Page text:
Chastened India look to clear the cobwebs

Updated: 12 December 2012 12:23 IST

The Indian cricketers, even the best of them, have been called names in recent times, their priorities have been questioned, their reputations tarred. But no one, no top-level sportsperson likes to lose.

Chastened India look to clear the cobwebs

There have been question marks, of varying sizes, against practically all members of the Indian Test team bar, possibly, Pragyan Ojha. And at least two of them - Virat Kohli and Ishant Sharma - showed, two afternoons before the fourth and final Test in Nagpur, that they were smarting from their failures.

This is not to say that the other players in the team weren't serious, they were, but Kohli and Ishant reached the Vidarbha Cricket Association ground in Nagpur at least an hour before the scheduled optional practice session. Ishant spent a fair bit of time in the stadium, stretching, doing a bit of weight training, running, before going across to the nets where he had an extended bowling session.

Kohli wasn't too far behind, batting for around half an hour before taking a break and joining the other members who turned up (everyone bar R Ashwin, who took a break, and the five players engaged with their Ranji Trophy teams - Ajinkya Rahane, Ravindra Jadeja, Ashok Dinda, Parvinder Awana and Piyush Chawla - who were set to join the team on Wednesday).

Pickings of 134 wickets at an average of 38.17 from 46 Tests might ordinarily mean no 47th match for the bowler in question, but such is the poverty of India's bowling resources at the moment that Ishant was likely to be the pace spearhead in Nagpur in the absence of Zaheer Khan. Neither Awana nor Dinda have played Test cricket yet and it was likely that the wait would continue for at least one, with the chances of India playing three seamers being virtually zero. The almost white pitch in Jamtha meant there were some wry jokes about India playing an all-spin attack, but the Mumbai experience will make Dhoni think twice about putting all his eggs in one basket.

Kohli also stood at an interesting juncture in his career. There have certainly been no thoughts of putting him on notice, but scores of 19, 14*, 19, 7, 6 and 20 in the ongoing series would be cause for worry to anyone, especially the man touted as the future of Indian batting.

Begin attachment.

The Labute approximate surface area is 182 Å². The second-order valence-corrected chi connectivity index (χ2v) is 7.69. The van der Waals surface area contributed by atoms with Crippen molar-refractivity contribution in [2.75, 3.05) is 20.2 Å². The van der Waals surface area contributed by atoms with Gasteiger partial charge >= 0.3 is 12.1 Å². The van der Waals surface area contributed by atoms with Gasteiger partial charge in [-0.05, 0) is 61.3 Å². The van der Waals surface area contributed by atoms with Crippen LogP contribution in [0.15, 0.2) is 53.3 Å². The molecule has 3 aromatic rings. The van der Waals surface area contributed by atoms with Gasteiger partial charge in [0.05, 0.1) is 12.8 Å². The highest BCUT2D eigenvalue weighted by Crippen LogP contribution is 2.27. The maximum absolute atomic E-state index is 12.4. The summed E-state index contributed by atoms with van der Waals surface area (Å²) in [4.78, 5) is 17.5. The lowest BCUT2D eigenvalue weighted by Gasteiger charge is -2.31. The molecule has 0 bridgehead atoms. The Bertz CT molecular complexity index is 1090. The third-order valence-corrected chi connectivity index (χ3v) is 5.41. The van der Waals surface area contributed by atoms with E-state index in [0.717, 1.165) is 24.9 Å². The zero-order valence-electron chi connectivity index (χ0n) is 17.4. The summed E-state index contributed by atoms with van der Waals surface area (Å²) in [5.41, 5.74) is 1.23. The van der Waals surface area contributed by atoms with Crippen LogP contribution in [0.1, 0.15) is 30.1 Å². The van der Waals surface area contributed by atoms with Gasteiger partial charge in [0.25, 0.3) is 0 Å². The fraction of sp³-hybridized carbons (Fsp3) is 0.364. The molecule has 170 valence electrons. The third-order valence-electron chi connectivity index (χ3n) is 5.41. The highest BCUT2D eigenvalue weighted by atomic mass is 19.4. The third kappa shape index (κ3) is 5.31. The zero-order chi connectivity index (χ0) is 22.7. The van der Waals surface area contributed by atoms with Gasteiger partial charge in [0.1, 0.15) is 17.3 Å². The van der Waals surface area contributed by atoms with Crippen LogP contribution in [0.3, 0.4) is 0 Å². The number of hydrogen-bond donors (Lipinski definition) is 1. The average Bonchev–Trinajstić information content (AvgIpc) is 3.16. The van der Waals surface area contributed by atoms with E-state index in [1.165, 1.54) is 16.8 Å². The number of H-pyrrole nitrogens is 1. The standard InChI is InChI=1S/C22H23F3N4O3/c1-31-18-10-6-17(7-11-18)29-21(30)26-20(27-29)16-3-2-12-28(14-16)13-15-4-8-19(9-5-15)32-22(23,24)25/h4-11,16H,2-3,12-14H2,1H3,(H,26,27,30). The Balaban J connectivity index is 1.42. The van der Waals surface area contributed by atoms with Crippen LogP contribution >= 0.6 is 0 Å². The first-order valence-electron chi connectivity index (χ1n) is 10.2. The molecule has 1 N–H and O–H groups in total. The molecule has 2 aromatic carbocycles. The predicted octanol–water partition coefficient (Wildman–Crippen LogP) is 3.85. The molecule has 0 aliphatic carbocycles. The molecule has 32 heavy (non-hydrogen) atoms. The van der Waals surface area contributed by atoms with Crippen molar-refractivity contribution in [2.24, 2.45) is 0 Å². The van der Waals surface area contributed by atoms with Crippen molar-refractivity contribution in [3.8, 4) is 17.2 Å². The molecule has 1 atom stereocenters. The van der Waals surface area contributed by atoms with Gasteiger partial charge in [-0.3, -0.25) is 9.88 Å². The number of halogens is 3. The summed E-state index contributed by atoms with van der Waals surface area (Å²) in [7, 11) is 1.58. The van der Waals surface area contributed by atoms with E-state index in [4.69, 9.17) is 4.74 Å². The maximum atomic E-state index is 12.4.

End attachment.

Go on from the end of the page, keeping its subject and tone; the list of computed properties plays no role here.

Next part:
The scoreline read 1-2 for India after the Kolkata Test and the sense of hurt in the ranks was fairly evident.

The Indian cricketers, even the best of them, have been called names in recent times, their priorities have been questioned, their reputations tarred. But no one, no top-level sportsperson likes to lose. Even today, 23 years and 26 days after he first played Test cricket, Sachin Tendulkar spent a good 15 minutes surveying the match pitch, shadow batting at both ends and having an animated chat with ground staff. Whether he should be in the team or not is a separate debate; he looked desperate to succeed. His schedule, on the day, also included long chats with Virender Sehwag and Gautam Gambhir, two other senior batsmen in the team, and Duncan Fletcher, the team coach.

And then, when local boy Umesh Yadav, out with an injury, swung by for a catch-up with his mates in jeans and a t-shirt, it was only Fletcher who shouted out a "How're you doing, Umesh?" in the middle of giving slip catching practice to Cheteshwar Pujara (remember the costly drop off Alastair Cook in Kolkata?). A couple of smiles and waves was all Yadav got from the others - no one was going to take a break from practice. Not two days before a Test match whose result could mean much more than just another Test result if the outcome is anything but a win for India.

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